Opioids differ in their analgesic potency but the evidence for precise dose equivalence is low. These studies largely come from the pharmaceutical industry and many have been criticised for their methodological flaws and application to practice. Recent research indicates that some opioid conversions are not bi-directional - that is, the conversion ratio is not the same in both directions. Finally, genetic variation in the expression of opioid receptors means individuals respond differently to opioids.

Opioid conversion tables

Even though opioid rotation is an imprecise art, conversion tables are widely used in practice. Some ratios differ slightly from one table to another, due to the issues described above. Therefore all opioid conversions should be considered approximations and the patient reviewed after 24 hours. To ensure patient safety, we recommend doses be rounded down wherever practically possible.

Morphine, the first-line opioid of choice, it is the benchmark against which potency is compared. Here we consider the most commonly encountered opioids and conversion ratios, comparing oral preparations unless stated otherwise. Conversion to another route of administration (eg oral to subcutaneous) requires a further calculation, as described in week 2.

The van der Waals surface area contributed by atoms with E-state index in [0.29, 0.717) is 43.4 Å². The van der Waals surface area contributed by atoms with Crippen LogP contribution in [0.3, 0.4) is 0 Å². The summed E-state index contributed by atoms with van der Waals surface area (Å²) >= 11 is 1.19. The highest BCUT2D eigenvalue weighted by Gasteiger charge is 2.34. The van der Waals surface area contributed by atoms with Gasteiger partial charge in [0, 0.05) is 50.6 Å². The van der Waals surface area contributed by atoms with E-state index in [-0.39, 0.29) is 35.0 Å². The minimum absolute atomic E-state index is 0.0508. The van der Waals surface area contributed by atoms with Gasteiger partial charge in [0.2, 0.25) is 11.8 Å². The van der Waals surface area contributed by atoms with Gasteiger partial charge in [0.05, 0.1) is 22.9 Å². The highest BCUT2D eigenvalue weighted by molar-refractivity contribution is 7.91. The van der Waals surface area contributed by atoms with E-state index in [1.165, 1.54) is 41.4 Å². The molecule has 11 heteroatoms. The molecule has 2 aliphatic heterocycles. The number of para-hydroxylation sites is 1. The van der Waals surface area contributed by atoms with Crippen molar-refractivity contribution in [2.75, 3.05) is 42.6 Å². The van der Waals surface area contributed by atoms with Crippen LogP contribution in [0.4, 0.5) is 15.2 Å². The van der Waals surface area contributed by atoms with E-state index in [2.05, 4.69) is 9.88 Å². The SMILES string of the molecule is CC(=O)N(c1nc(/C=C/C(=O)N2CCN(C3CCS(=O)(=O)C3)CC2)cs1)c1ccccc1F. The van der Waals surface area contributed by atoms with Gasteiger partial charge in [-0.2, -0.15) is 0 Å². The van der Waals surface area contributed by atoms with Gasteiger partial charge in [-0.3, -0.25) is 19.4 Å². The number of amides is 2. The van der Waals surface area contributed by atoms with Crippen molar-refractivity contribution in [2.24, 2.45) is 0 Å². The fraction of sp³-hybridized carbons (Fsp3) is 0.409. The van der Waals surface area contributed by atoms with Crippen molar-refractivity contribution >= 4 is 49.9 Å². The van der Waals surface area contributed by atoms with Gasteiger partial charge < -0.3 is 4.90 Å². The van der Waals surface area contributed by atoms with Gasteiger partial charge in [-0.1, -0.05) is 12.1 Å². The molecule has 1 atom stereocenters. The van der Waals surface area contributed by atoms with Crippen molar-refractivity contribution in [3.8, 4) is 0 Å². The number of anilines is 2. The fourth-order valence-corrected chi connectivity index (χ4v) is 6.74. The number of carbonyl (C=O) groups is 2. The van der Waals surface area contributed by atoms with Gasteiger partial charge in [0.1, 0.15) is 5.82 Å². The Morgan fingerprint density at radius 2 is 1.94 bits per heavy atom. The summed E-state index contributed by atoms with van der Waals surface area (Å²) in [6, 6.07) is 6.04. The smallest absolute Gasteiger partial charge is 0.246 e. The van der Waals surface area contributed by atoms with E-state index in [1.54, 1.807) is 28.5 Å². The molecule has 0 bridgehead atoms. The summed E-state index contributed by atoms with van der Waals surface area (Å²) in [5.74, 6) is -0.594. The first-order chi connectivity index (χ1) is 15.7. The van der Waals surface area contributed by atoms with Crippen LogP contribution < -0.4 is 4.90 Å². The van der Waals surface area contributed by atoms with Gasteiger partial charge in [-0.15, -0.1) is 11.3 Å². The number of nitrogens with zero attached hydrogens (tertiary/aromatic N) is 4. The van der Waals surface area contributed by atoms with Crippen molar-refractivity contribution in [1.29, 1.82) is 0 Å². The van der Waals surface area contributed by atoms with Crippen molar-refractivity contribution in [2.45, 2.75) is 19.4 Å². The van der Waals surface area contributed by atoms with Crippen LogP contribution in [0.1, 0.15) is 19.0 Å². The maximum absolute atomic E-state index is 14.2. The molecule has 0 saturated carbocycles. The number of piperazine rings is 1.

Codeine/ Dihydrocodeine/ Tramadol to Morphine = 10:1

These weak opioids are approximately 10 times weaker than morphine. In clinical practice this calculation is most frequently undertaken when a patient moves from step 2 to step 3 of the WHO analgesic ladder.

A patient prescribed 2 co-codamol 8mg/500mg tablets four times a day is taking 64mg of codeine in 24 hours, equivalent to 6.4mg of morphine. It is also worth noting that 100mg of tramadol four times a day is equivalent to 40mg of morphine in 24 hours - that is 20mg of modified-release (MR) morphine twice a day.

Morphine to Oxycodone = 1.5:1

This conversion is commonly done in response to renal failure because anecdotal evidence suggests oxycodone is better tolerated than morphine in mild to moderate renal impairment. Recent evidence indicates morphine: oxycodone ratio is 1.5:1. Some conversion tables recommend a 2:1 ratio, which may be safer in terms of calculating the dose.

Morphine to Alfentanil injection = 30:1

Alfentanil injection is thirty times more potent than oral morphine. The conversion is necessary when a patient is in severe renal failure. This conversion is from oral to subcutaneous injection because alfentanil is not available orally.

Morphine to Fentanyl patch = consult guidelines and/ or seek specialist advice

Fentanyl patches should only be prescribed when pain is stable, usually for patient convenience. The lowest strength fentanyl patch is 12 micrograms per hour, which is equivalent to 30mg of oral morphine in 24 hours. Opioid doses less than this are too low for a fentanyl patch. A 25 microgram per hour patch is only appropriate if the patient is taking the equivalent of 60mg of morphine in 24 hours AND the pain is stable.

Note: For other opioid conversions please seek specialist advice.

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Opioid analgesics: Treating Pain in People with Cancer